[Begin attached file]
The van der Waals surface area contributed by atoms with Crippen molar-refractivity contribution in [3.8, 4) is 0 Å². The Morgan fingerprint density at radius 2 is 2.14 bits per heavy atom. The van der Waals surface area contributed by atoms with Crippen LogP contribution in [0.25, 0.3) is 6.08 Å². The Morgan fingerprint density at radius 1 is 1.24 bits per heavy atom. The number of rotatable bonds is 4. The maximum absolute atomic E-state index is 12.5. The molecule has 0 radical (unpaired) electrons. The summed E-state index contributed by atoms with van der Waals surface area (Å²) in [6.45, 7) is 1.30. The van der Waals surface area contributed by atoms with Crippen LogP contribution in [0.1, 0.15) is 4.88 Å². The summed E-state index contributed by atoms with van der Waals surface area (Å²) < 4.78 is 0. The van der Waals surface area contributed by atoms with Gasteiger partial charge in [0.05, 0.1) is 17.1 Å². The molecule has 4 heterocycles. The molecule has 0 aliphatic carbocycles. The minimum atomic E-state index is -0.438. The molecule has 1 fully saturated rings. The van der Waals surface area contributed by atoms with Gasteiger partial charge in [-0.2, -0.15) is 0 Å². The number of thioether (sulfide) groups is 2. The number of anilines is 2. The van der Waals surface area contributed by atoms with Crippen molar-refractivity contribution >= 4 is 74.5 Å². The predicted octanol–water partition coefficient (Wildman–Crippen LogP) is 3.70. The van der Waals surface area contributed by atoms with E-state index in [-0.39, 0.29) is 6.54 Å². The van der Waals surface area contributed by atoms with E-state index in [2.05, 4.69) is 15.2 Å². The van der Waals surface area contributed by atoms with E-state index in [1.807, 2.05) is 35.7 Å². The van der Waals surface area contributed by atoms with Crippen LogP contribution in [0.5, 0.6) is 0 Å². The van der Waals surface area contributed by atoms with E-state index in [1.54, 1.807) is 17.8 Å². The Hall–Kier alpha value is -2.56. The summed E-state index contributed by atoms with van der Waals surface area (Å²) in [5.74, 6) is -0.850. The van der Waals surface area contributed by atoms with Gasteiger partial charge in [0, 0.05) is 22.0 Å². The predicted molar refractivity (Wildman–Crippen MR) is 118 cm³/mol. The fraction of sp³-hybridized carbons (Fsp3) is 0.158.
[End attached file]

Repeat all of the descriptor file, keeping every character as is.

The van der Waals surface area contributed by atoms with Crippen molar-refractivity contribution in [3.8, 4) is 0 Å². The Morgan fingerprint density at radius 2 is 2.14 bits per heavy atom. The van der Waals surface area contributed by atoms with Crippen LogP contribution in [0.25, 0.3) is 6.08 Å². The Morgan fingerprint density at radius 1 is 1.24 bits per heavy atom. The number of rotatable bonds is 4. The maximum absolute atomic E-state index is 12.5. The molecule has 0 radical (unpaired) electrons. The summed E-state index contributed by atoms with van der Waals surface area (Å²) in [6.45, 7) is 1.30. The van der Waals surface area contributed by atoms with Crippen LogP contribution in [0.1, 0.15) is 4.88 Å². The summed E-state index contributed by atoms with van der Waals surface area (Å²) < 4.78 is 0. The van der Waals surface area contributed by atoms with Gasteiger partial charge in [0.05, 0.1) is 17.1 Å². The molecule has 4 heterocycles. The molecule has 0 aliphatic carbocycles. The minimum atomic E-state index is -0.438. The molecule has 1 fully saturated rings. The van der Waals surface area contributed by atoms with Gasteiger partial charge in [-0.2, -0.15) is 0 Å². The number of thioether (sulfide) groups is 2. The number of anilines is 2. The van der Waals surface area contributed by atoms with Crippen molar-refractivity contribution >= 4 is 74.5 Å². The predicted octanol–water partition coefficient (Wildman–Crippen LogP) is 3.70. The van der Waals surface area contributed by atoms with E-state index in [-0.39, 0.29) is 6.54 Å². The van der Waals surface area contributed by atoms with E-state index in [2.05, 4.69) is 15.2 Å². The van der Waals surface area contributed by atoms with E-state index in [1.807, 2.05) is 35.7 Å². The van der Waals surface area contributed by atoms with Crippen LogP contribution in [0.5, 0.6) is 0 Å². The van der Waals surface area contributed by atoms with E-state index in [1.54, 1.807) is 17.8 Å². The Hall–Kier alpha value is -2.56. The summed E-state index contributed by atoms with van der Waals surface area (Å²) in [5.74, 6) is -0.850. The van der Waals surface area contributed by atoms with Gasteiger partial charge in [0, 0.05) is 22.0 Å². The predicted molar refractivity (Wildman–Crippen MR) is 118 cm³/mol. The fraction of sp³-hybridized carbons (Fsp3) is 0.158.